Crafting Your Voice

Learning to convey compelling messages to your audience takes practice, and the benefits far outweigh the effort required to become an effective speaker.

Communication is an art form that is not only about what you say. It includes how you speak and express yourself, which, in turn, determines how others perceive you.

Aligning your intention with the desired impact is crucial, as how you are remembered when you are not present in the room determines your success. Using your voice, whether in person, virtually, or in print, is about shaping the perception of your character and the way you want to be thought of when your name is mentioned. It delves into the core question of who you want to be.

When your audience hears you speak for the first time, they automatically assess your social and economic status, intelligence level, and willingness to listen to what you have to say.

Perceptions are based on how you ACT:

  1. How authentic you are, the image you portray, and whether your audience can personally relate to you based on your likeness or resemblance to them.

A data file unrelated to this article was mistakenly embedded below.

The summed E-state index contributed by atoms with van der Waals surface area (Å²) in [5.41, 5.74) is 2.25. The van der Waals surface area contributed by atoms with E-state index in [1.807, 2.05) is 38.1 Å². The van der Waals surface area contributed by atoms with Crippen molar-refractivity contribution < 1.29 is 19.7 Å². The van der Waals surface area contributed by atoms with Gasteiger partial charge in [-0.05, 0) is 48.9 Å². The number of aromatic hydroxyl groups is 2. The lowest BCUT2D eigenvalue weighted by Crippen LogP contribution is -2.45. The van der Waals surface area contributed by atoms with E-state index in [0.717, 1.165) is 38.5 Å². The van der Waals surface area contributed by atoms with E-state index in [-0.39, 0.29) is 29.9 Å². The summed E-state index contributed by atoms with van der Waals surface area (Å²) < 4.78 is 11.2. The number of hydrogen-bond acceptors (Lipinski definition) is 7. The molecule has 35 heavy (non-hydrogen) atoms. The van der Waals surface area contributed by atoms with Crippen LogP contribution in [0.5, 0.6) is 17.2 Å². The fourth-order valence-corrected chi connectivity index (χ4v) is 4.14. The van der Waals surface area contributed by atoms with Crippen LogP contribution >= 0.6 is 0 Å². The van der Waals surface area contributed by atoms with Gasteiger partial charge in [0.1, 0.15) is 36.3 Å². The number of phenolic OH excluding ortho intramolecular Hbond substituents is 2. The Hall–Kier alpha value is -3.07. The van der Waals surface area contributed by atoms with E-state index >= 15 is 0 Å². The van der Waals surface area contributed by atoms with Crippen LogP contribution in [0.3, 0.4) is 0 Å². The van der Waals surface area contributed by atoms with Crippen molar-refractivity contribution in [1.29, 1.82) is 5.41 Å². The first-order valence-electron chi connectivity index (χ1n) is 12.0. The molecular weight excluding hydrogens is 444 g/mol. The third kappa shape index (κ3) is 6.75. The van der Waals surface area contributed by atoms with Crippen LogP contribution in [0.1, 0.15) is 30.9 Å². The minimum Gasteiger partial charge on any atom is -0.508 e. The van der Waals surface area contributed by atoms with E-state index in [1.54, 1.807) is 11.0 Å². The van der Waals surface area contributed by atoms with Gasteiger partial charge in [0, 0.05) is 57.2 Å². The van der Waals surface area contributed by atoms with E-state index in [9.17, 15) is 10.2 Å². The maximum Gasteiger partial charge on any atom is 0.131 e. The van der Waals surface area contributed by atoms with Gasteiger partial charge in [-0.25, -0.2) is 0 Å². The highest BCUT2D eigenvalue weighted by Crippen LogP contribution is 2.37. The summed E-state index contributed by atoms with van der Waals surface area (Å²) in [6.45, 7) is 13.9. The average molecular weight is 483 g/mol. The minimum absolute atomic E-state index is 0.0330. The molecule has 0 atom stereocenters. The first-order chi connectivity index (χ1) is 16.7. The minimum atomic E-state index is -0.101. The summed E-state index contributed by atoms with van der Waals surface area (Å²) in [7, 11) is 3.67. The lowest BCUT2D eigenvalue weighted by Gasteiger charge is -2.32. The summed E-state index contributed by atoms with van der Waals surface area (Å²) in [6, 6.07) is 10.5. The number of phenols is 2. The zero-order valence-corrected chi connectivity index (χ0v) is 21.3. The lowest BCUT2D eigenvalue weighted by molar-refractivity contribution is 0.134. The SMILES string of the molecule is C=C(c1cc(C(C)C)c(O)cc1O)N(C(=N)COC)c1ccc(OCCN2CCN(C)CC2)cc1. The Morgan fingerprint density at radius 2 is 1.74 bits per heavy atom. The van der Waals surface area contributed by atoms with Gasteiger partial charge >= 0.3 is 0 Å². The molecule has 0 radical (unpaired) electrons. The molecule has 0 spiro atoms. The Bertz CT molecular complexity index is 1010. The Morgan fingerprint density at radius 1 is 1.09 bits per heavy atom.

2. The content of your words, including word choice, phrases, and sentence structure, derived from your experiences, background, understanding, or wisdom that led you to your position.
  3. The timing of your message, including how you verbally deliver the message, derived from your training, education, knowledge, insight, observation, or judgment based on the topic.

Your challenge is bridging the gap between what you say and what your audience hears.

A speaker’s voice plays a significant role in triggering personal and aesthetic biases. Different aspects of the voice impact our perception of the speaker.

  1. The intensity of your voice, including volume and loudness, can evoke certain emotions or convey authority.
  2. The rate at which you speak – the speed and pace – can influence others’ perception of your intelligence and confidence.
  3. The frequency of your voice – encompassing pitch and quality – contributes to the overall impression of your personality and emotional state.
  4. The inflection, which relates to the voice’s emphasis, contrast, and energy, adds depth and nuance to your communication.
  5. The clarity of your enunciation and articulation affects how easily the audience can understand your message and determines their level of engagement with your words.